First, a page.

Rochdale inquiry: MI5 knew of Cyril Smith cover-up press lie
Date published: 10 October 2017
MI5 knew about the country’s chief prosecutor lying to the press and covering up a sex abuse inquiry into Cyril Smith, an inquiry has heard.
The revelation came during the first day of hearings on Monday 9 October, when The Independent Inquiry into Child Sexual Abuse (IICSA) opened an inquiry into alleged abuse which took place in Rochdale at Cambridge House Hostel and Knowl View residential school, when Smith was a governor.
For decades throughout his career, the former Liberal MP was the subject of repeated sex abuse claims. He was knighted in 1988, and died in 2010 aged 82, having never faced prosecution.
In his opening statement, Brian Altman QC lead counsel for the IICASA, said the then-Director of Public Prosecutions, Sir Norman Skelhorn, claimed the investigation ‘was unlikely’ to lead to prosecution.
This was echoed nine years later when Norman’s successor, Sir Thomas Hetherington, lied to journalist David Bartlett from the Rochdale Alternative Press (RAP) about the existence of the case.
The inquiry heard how a police report in 1970 determined Smith “sheltered beneath a veneer of respectability” where “he used his unique position to indulge in a sordid series of indecent episodes with young boys towards whom he had a special responsibility”.
Files released by the intelligence agency MI5 briefing notes – written by their then legal advisor – showed how Hetherington told Bartlett there was ‘no record’ of the allegations against Smith.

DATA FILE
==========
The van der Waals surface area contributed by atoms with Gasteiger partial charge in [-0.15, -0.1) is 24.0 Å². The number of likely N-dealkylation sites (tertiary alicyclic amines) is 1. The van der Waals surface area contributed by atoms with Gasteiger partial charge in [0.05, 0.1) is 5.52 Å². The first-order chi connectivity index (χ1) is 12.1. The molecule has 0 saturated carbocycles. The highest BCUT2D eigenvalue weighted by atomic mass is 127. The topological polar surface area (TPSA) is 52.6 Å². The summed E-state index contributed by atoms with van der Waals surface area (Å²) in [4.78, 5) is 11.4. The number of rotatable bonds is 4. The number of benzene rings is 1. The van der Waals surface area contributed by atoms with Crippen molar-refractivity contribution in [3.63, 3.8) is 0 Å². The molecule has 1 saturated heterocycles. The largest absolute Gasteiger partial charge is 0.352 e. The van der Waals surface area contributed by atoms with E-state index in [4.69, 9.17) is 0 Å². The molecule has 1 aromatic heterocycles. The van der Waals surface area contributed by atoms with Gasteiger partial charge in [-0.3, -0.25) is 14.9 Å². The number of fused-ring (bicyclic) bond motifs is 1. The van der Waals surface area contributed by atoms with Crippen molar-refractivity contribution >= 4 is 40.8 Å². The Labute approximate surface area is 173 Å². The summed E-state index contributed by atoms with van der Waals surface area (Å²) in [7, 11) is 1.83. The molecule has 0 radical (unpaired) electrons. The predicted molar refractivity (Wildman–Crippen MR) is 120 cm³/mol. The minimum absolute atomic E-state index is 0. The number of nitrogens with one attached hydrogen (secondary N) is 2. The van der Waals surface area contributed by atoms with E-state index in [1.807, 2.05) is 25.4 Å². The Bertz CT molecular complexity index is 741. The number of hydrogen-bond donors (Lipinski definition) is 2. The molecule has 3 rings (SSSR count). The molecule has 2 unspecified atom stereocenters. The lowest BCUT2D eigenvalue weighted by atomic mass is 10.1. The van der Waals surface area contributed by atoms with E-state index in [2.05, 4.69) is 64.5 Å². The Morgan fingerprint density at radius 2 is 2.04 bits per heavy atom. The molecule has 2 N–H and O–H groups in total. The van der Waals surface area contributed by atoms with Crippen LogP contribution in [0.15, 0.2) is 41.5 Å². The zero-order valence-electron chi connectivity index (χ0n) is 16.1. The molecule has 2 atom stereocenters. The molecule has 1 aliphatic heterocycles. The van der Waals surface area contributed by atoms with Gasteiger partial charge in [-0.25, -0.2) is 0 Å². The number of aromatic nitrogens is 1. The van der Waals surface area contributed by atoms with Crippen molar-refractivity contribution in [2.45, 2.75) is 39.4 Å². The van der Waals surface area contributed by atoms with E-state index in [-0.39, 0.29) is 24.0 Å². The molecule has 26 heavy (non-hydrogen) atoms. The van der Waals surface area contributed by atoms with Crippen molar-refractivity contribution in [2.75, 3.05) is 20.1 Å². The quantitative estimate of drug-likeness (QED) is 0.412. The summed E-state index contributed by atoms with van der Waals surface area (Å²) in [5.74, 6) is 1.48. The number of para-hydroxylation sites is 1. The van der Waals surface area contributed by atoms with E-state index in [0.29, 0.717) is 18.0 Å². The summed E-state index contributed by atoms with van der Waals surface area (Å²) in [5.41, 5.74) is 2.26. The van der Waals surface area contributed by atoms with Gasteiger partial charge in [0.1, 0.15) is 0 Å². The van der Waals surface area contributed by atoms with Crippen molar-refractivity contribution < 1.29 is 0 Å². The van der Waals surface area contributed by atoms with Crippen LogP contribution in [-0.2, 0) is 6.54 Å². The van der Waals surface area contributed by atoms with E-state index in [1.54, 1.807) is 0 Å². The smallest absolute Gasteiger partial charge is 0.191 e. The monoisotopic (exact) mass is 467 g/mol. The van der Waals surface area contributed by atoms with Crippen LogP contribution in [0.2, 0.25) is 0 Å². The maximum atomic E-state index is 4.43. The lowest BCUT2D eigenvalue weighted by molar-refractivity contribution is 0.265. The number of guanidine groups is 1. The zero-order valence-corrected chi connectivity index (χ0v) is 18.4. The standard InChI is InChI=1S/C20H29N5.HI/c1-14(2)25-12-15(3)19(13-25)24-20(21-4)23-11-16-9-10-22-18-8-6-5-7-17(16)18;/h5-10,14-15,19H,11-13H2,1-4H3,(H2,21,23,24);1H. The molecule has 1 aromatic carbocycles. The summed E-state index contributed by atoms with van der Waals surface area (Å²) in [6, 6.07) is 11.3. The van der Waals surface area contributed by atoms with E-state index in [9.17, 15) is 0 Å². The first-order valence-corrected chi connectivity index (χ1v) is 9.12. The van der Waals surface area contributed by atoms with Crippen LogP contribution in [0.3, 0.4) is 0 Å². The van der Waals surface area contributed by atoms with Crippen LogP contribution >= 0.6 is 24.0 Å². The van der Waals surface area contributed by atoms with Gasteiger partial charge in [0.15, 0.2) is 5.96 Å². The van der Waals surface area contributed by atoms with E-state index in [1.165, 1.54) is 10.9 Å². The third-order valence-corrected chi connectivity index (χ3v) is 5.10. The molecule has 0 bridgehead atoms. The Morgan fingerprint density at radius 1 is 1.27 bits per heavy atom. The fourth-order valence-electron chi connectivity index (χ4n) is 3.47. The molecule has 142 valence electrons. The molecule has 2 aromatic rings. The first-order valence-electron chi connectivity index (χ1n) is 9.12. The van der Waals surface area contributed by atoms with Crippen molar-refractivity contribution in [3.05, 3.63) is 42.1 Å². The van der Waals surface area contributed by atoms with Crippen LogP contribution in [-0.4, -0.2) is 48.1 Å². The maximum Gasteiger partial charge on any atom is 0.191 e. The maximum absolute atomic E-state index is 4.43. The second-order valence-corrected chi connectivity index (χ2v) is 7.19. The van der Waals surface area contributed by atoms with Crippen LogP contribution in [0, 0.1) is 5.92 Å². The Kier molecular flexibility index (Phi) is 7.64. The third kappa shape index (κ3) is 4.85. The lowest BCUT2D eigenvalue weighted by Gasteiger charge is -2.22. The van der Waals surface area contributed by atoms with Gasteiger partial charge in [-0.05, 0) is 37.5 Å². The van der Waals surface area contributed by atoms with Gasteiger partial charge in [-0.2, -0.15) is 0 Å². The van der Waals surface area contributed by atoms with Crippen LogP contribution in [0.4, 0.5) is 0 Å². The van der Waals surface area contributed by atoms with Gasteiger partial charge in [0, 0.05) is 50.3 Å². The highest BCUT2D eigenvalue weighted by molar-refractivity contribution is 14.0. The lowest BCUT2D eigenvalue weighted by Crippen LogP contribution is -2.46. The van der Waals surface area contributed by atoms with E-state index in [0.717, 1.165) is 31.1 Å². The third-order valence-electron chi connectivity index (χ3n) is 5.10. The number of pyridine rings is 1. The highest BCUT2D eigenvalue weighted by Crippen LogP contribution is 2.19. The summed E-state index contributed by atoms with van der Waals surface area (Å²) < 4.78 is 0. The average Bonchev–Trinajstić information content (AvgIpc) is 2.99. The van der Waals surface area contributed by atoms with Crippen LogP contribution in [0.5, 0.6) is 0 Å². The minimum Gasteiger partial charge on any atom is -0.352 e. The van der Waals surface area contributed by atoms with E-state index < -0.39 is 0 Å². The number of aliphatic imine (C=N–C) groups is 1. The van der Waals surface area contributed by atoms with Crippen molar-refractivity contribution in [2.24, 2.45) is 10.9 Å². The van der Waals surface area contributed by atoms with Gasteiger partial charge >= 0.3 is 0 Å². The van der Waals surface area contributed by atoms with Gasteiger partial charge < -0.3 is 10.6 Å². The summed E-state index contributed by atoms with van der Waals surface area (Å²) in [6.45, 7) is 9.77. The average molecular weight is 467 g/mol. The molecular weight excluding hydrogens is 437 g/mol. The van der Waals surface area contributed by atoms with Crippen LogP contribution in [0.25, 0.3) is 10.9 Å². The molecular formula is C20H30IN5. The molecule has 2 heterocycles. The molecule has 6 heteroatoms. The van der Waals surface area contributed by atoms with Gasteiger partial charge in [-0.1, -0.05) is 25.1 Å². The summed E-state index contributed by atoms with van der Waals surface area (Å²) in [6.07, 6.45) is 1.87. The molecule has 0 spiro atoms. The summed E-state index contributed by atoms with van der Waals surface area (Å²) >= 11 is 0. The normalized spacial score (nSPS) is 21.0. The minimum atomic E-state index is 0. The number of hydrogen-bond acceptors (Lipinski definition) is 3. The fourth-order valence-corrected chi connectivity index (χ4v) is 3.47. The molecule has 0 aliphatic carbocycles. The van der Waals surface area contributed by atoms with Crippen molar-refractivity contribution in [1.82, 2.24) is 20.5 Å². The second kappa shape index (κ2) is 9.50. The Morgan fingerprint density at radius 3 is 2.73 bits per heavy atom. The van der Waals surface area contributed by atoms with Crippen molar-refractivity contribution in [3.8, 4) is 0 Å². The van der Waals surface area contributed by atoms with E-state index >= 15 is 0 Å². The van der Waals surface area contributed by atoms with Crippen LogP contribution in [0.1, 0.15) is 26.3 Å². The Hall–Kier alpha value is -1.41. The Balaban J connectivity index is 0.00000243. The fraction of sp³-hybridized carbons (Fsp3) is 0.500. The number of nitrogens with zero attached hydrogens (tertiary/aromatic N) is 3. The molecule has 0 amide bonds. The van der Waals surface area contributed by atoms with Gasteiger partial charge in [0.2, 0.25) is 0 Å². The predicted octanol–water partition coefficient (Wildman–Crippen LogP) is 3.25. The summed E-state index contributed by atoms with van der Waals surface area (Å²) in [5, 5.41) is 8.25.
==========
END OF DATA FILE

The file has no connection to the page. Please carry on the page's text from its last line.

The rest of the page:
Dated 24 April 1979, the notes read: “[Mr Hetherington] telephoned me today to say a man named David Bartlett, representing RAP in Lancashire, had telephoned about a gross indecency case involving Cyril Smith and boys at a hotel in Rochdale, which an unnamed senior police officer had asserted had been sent to the DPP in 1970.
“After consultations, the DPP’s press representative had untruthfully told Bartlett that they had no record of this case. In fact, their file closely accorded with the details given by Bartlett.”
The hearing were also told of a draft letter from Lord Shackleton to the Prime Minister Margaret Thatcher on behalf of the Political Honours Scrutiny Committee directly referred to the police investigation, and news articles in RAP article and Private Eye article.
A second letter enclosing the coverage is believed to have been sent to Mrs Thatcher’s private secretary in May 1988.
Mr Altman told the inquiry that “the Lancashire investigation and the RAP article had been considered at the very highest level of politics” and “seemingly did not prompt more than consideration of the DPP's decision not to prosecute.”
Mr Altman added: “Cyril Smith continued to involve himself in serious issues related to the welfare of children. A knighthood would only have reinforced his own veneer of respectability and power.”
The hearings continue.
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